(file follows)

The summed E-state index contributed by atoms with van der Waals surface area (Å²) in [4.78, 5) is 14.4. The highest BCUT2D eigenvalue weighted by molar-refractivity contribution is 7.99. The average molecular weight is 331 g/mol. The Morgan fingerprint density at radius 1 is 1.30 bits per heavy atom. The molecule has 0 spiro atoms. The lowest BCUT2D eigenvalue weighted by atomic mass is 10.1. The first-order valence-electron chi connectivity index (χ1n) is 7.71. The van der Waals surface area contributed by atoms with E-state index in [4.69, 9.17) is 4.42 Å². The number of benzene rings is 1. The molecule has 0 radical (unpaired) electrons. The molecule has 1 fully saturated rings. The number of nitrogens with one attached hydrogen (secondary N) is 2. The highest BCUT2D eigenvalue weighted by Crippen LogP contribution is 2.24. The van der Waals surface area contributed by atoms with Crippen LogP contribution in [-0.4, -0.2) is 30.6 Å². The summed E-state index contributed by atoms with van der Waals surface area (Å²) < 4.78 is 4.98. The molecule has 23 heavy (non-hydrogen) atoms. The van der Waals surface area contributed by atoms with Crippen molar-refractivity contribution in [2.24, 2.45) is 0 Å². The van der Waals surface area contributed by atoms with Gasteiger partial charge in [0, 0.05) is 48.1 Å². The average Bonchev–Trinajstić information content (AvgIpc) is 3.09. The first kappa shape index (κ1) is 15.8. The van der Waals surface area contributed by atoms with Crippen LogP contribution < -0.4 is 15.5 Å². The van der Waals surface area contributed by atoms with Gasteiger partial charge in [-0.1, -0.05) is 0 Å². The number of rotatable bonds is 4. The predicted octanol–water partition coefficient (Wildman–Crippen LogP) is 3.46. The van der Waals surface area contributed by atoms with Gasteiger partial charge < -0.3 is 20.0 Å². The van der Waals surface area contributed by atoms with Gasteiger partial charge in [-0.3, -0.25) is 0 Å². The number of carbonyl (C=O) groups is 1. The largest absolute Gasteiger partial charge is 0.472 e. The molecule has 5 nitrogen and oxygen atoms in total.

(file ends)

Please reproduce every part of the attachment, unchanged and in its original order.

The summed E-state index contributed by atoms with van der Waals surface area (Å²) in [4.78, 5) is 14.4. The highest BCUT2D eigenvalue weighted by molar-refractivity contribution is 7.99. The average molecular weight is 331 g/mol. The Morgan fingerprint density at radius 1 is 1.30 bits per heavy atom. The molecule has 0 spiro atoms. The lowest BCUT2D eigenvalue weighted by atomic mass is 10.1. The first-order valence-electron chi connectivity index (χ1n) is 7.71. The van der Waals surface area contributed by atoms with E-state index in [4.69, 9.17) is 4.42 Å². The number of benzene rings is 1. The molecule has 0 radical (unpaired) electrons. The molecule has 1 fully saturated rings. The number of nitrogens with one attached hydrogen (secondary N) is 2. The highest BCUT2D eigenvalue weighted by Crippen LogP contribution is 2.24. The van der Waals surface area contributed by atoms with Crippen LogP contribution in [-0.4, -0.2) is 30.6 Å². The summed E-state index contributed by atoms with van der Waals surface area (Å²) < 4.78 is 4.98. The molecule has 23 heavy (non-hydrogen) atoms. The van der Waals surface area contributed by atoms with Crippen molar-refractivity contribution in [2.24, 2.45) is 0 Å². The van der Waals surface area contributed by atoms with Gasteiger partial charge in [0, 0.05) is 48.1 Å². The average Bonchev–Trinajstić information content (AvgIpc) is 3.09. The first kappa shape index (κ1) is 15.8. The van der Waals surface area contributed by atoms with Crippen LogP contribution < -0.4 is 15.5 Å². The van der Waals surface area contributed by atoms with Gasteiger partial charge in [-0.1, -0.05) is 0 Å². The number of rotatable bonds is 4. The predicted octanol–water partition coefficient (Wildman–Crippen LogP) is 3.46. The van der Waals surface area contributed by atoms with Gasteiger partial charge < -0.3 is 20.0 Å². The van der Waals surface area contributed by atoms with Gasteiger partial charge in [-0.3, -0.25) is 0 Å². The number of carbonyl (C=O) groups is 1. The largest absolute Gasteiger partial charge is 0.472 e. The molecule has 5 nitrogen and oxygen atoms in total.